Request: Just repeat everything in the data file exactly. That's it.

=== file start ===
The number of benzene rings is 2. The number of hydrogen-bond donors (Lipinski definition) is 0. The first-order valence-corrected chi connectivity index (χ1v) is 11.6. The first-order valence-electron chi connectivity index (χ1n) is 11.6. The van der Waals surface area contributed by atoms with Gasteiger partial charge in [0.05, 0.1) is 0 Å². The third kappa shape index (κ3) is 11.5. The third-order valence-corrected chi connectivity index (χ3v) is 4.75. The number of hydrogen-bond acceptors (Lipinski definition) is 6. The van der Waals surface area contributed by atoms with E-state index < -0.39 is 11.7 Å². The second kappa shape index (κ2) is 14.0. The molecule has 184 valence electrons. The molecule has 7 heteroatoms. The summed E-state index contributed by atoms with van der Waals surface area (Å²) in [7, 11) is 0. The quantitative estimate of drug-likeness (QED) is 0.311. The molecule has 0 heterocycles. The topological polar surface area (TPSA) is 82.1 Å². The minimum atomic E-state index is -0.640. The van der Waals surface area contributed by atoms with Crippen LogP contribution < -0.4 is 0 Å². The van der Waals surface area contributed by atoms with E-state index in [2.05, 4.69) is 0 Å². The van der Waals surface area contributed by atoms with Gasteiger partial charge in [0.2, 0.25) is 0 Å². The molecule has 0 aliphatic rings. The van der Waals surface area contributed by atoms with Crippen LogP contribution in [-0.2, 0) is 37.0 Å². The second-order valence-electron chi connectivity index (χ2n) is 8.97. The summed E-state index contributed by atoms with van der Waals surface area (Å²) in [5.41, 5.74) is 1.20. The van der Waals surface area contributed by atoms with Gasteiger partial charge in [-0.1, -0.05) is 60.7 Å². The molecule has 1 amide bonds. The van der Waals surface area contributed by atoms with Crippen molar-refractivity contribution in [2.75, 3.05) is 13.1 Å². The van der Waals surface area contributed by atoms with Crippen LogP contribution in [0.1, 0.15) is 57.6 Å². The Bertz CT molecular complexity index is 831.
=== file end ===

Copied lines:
The number of benzene rings is 2. The number of hydrogen-bond donors (Lipinski definition) is 0. The first-order valence-corrected chi connectivity index (χ1v) is 11.6. The first-order valence-electron chi connectivity index (χ1n) is 11.6. The van der Waals surface area contributed by atoms with Gasteiger partial charge in [0.05, 0.1) is 0 Å². The third kappa shape index (κ3) is 11.5. The third-order valence-corrected chi connectivity index (χ3v) is 4.75. The number of hydrogen-bond acceptors (Lipinski definition) is 6. The van der Waals surface area contributed by atoms with E-state index < -0.39 is 11.7 Å². The second kappa shape index (κ2) is 14.0. The molecule has 184 valence electrons. The molecule has 7 heteroatoms. The summed E-state index contributed by atoms with van der Waals surface area (Å²) in [7, 11) is 0. The quantitative estimate of drug-likeness (QED) is 0.311. The molecule has 0 heterocycles. The topological polar surface area (TPSA) is 82.1 Å². The minimum atomic E-state index is -0.640. The van der Waals surface area contributed by atoms with Crippen LogP contribution < -0.4 is 0 Å². The van der Waals surface area contributed by atoms with E-state index in [2.05, 4.69) is 0 Å². The van der Waals surface area contributed by atoms with Gasteiger partial charge in [0.2, 0.25) is 0 Å². The molecule has 0 aliphatic rings. The van der Waals surface area contributed by atoms with Crippen LogP contribution in [-0.2, 0) is 37.0 Å². The second-order valence-electron chi connectivity index (χ2n) is 8.97. The summed E-state index contributed by atoms with van der Waals surface area (Å²) in [5.41, 5.74) is 1.20. The van der Waals surface area contributed by atoms with Gasteiger partial charge in [-0.1, -0.05) is 60.7 Å². The molecule has 1 amide bonds. The van der Waals surface area contributed by atoms with Crippen molar-refractivity contribution in [2.75, 3.05) is 13.1 Å². The van der Waals surface area contributed by atoms with Crippen LogP contribution in [0.1, 0.15) is 57.6 Å². The Bertz CT molecular complexity index is 831.